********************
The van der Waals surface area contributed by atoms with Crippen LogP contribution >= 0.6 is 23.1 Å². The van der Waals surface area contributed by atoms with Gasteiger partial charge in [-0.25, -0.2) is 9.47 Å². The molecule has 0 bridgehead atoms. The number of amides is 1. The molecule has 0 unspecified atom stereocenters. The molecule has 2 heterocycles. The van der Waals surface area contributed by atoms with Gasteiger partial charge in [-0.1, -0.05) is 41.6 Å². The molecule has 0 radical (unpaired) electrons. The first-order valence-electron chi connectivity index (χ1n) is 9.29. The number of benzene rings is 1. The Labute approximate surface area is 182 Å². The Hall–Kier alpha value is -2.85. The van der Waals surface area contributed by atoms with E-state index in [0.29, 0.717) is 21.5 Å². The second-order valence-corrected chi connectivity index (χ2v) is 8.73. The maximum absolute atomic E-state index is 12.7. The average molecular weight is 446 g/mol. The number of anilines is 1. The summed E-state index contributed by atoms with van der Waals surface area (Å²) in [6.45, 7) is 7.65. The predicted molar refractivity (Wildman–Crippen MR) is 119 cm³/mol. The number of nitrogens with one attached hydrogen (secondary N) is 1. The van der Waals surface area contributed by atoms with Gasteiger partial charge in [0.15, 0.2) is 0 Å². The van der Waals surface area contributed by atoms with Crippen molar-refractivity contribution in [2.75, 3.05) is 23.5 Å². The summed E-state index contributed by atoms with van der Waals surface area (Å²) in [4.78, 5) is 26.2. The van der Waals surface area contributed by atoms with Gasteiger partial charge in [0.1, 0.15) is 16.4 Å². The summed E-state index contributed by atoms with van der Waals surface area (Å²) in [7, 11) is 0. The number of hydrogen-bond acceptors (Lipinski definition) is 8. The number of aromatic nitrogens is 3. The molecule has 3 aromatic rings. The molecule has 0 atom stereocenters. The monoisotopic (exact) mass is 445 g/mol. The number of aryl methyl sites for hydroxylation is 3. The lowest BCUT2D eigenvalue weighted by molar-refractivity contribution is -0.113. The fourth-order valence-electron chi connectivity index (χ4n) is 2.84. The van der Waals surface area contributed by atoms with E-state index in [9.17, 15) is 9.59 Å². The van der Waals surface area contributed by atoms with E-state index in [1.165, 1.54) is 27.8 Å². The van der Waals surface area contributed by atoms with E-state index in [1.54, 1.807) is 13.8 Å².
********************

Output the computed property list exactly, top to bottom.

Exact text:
The van der Waals surface area contributed by atoms with Crippen LogP contribution >= 0.6 is 23.1 Å². The van der Waals surface area contributed by atoms with Gasteiger partial charge in [-0.25, -0.2) is 9.47 Å². The molecule has 0 bridgehead atoms. The number of amides is 1. The molecule has 0 unspecified atom stereocenters. The molecule has 2 heterocycles. The van der Waals surface area contributed by atoms with Gasteiger partial charge in [-0.1, -0.05) is 41.6 Å². The molecule has 0 radical (unpaired) electrons. The first-order valence-electron chi connectivity index (χ1n) is 9.29. The number of benzene rings is 1. The Labute approximate surface area is 182 Å². The Hall–Kier alpha value is -2.85. The van der Waals surface area contributed by atoms with E-state index in [0.29, 0.717) is 21.5 Å². The second-order valence-corrected chi connectivity index (χ2v) is 8.73. The maximum absolute atomic E-state index is 12.7. The average molecular weight is 446 g/mol. The number of anilines is 1. The summed E-state index contributed by atoms with van der Waals surface area (Å²) in [6.45, 7) is 7.65. The predicted molar refractivity (Wildman–Crippen MR) is 119 cm³/mol. The number of nitrogens with one attached hydrogen (secondary N) is 1. The van der Waals surface area contributed by atoms with Gasteiger partial charge in [0.15, 0.2) is 0 Å². The van der Waals surface area contributed by atoms with Crippen molar-refractivity contribution in [2.75, 3.05) is 23.5 Å². The summed E-state index contributed by atoms with van der Waals surface area (Å²) in [4.78, 5) is 26.2. The van der Waals surface area contributed by atoms with Gasteiger partial charge in [0.1, 0.15) is 16.4 Å². The summed E-state index contributed by atoms with van der Waals surface area (Å²) in [7, 11) is 0. The number of hydrogen-bond acceptors (Lipinski definition) is 8. The number of aromatic nitrogens is 3. The molecule has 3 aromatic rings. The molecule has 0 atom stereocenters. The monoisotopic (exact) mass is 445 g/mol. The number of aryl methyl sites for hydroxylation is 3. The lowest BCUT2D eigenvalue weighted by molar-refractivity contribution is -0.113. The fourth-order valence-electron chi connectivity index (χ4n) is 2.84. The van der Waals surface area contributed by atoms with E-state index in [9.17, 15) is 9.59 Å². The van der Waals surface area contributed by atoms with E-state index in [1.165, 1.54) is 27.8 Å². The van der Waals surface area contributed by atoms with E-state index in [1.54, 1.807) is 13.8 Å².